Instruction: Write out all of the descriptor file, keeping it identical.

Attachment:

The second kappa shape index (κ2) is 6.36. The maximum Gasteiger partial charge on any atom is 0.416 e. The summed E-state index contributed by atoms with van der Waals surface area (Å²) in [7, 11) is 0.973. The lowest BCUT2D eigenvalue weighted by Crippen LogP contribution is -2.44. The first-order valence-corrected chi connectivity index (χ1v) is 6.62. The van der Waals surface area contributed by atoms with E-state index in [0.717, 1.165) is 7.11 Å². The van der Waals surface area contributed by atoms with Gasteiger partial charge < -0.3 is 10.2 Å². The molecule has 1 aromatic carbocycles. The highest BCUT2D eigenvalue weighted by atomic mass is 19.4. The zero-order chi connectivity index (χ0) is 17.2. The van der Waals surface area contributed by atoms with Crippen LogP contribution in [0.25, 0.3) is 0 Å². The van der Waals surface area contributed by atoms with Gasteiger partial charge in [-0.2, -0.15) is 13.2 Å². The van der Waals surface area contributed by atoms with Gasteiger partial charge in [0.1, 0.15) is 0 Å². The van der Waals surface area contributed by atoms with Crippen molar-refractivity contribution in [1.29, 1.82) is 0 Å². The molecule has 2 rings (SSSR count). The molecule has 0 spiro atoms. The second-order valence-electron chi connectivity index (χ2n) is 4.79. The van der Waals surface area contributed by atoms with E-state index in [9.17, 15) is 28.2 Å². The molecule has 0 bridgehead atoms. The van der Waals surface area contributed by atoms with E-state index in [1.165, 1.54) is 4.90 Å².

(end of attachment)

The second kappa shape index (κ2) is 6.36. The maximum Gasteiger partial charge on any atom is 0.416 e. The summed E-state index contributed by atoms with van der Waals surface area (Å²) in [7, 11) is 0.973. The lowest BCUT2D eigenvalue weighted by Crippen LogP contribution is -2.44. The first-order valence-corrected chi connectivity index (χ1v) is 6.62. The van der Waals surface area contributed by atoms with E-state index in [0.717, 1.165) is 7.11 Å². The van der Waals surface area contributed by atoms with Gasteiger partial charge < -0.3 is 10.2 Å². The molecule has 1 aromatic carbocycles. The highest BCUT2D eigenvalue weighted by atomic mass is 19.4. The zero-order chi connectivity index (χ0) is 17.2. The van der Waals surface area contributed by atoms with Crippen LogP contribution in [0.25, 0.3) is 0 Å². The van der Waals surface area contributed by atoms with Gasteiger partial charge in [-0.2, -0.15) is 13.2 Å². The van der Waals surface area contributed by atoms with Gasteiger partial charge in [0.1, 0.15) is 0 Å². The van der Waals surface area contributed by atoms with Crippen molar-refractivity contribution in [1.29, 1.82) is 0 Å². The molecule has 2 rings (SSSR count). The molecule has 0 spiro atoms. The second-order valence-electron chi connectivity index (χ2n) is 4.79. The van der Waals surface area contributed by atoms with E-state index in [9.17, 15) is 28.2 Å². The molecule has 0 bridgehead atoms. The van der Waals surface area contributed by atoms with E-state index in [1.165, 1.54) is 4.90 Å².